At present, Gypsy Travellers in Scotland do not have recognised legal National Minority Status, this is despite the UK ratifying the framework convention in 1998. However, test cases such as K MacLennan v GTEIP in 2008[viii] have established ethnic minority status for Gypsy Travellers in Scotland. This position was supported by Anastasia Crickey former Chair of the UN Committee on the Elimination of Racial Discrimination who also attended at the launch of the ‘Our Human Rights Matter’ report. Anastaisa Crickey at the event stated that, in her view, the discrimination faced by the Gypsy Traveller community in Scotland is a form of racism and should be acknowledged as such.
At the event, the Commission responded to the community by welcoming and commending the ‘Our Human Rights Matter’ report and outlining the Commission’s scoping work on these issues to date.
Thanks to the publication of ‘Our Human Rights Matter’, the recommendations contained within it, and the continued engagement from campaigners from across Scotland, the Commission is developing an enhanced understanding of the human rights denials facing the Gypsy Traveller community.
The Commission is also aware of the 2019 commitments included in the Scottish Government and COSLA Improving Lives of Scotland’s Gypsy Traveller’s’ Action Plan[ix]. As part of our remit as Scotland’s National Human Rights Institution we will seek to better understand the impact of this in practice.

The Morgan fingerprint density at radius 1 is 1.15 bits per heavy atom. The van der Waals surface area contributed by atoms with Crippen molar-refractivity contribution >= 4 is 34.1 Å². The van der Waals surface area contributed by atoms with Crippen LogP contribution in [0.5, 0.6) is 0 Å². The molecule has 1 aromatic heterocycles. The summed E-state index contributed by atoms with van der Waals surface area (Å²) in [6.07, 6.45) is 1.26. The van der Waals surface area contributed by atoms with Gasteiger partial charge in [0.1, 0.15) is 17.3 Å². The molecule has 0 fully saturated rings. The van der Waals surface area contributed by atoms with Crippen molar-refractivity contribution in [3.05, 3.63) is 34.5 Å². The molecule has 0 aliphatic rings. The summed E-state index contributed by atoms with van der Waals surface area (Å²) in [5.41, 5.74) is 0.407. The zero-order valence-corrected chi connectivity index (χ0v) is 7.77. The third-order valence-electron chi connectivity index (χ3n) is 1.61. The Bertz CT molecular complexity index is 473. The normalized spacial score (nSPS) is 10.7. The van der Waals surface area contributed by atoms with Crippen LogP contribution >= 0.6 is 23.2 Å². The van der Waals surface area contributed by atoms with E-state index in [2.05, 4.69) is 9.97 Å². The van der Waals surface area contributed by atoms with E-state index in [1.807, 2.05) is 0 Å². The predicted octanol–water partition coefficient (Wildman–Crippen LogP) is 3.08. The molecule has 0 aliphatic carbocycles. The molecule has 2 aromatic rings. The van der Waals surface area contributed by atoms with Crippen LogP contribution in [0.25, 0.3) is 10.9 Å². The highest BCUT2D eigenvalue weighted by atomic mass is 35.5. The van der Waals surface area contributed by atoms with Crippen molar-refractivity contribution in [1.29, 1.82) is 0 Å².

In the meantime, the Commission wants to assure community members of its commitment to work alongside them to identify and challenge rights abuses.
If you would like to find out more, please contact Oonagh Brown Participation and Policy Officer via email on: email@example.com
[i] From conversations with community members the Commission recognises this term has been used as a derogatory term to the community. However, community members request that in relation to the ‘Tinker Experiment’ this term be used to highlight the injustices they have faced.
[ii] United Nations Convention on the Rights of the Child
[iii] International Covenant on Economic, Social and Cultural Rights
[iv] Universal Declaration on Human Rights
[vi] See: Council of Europe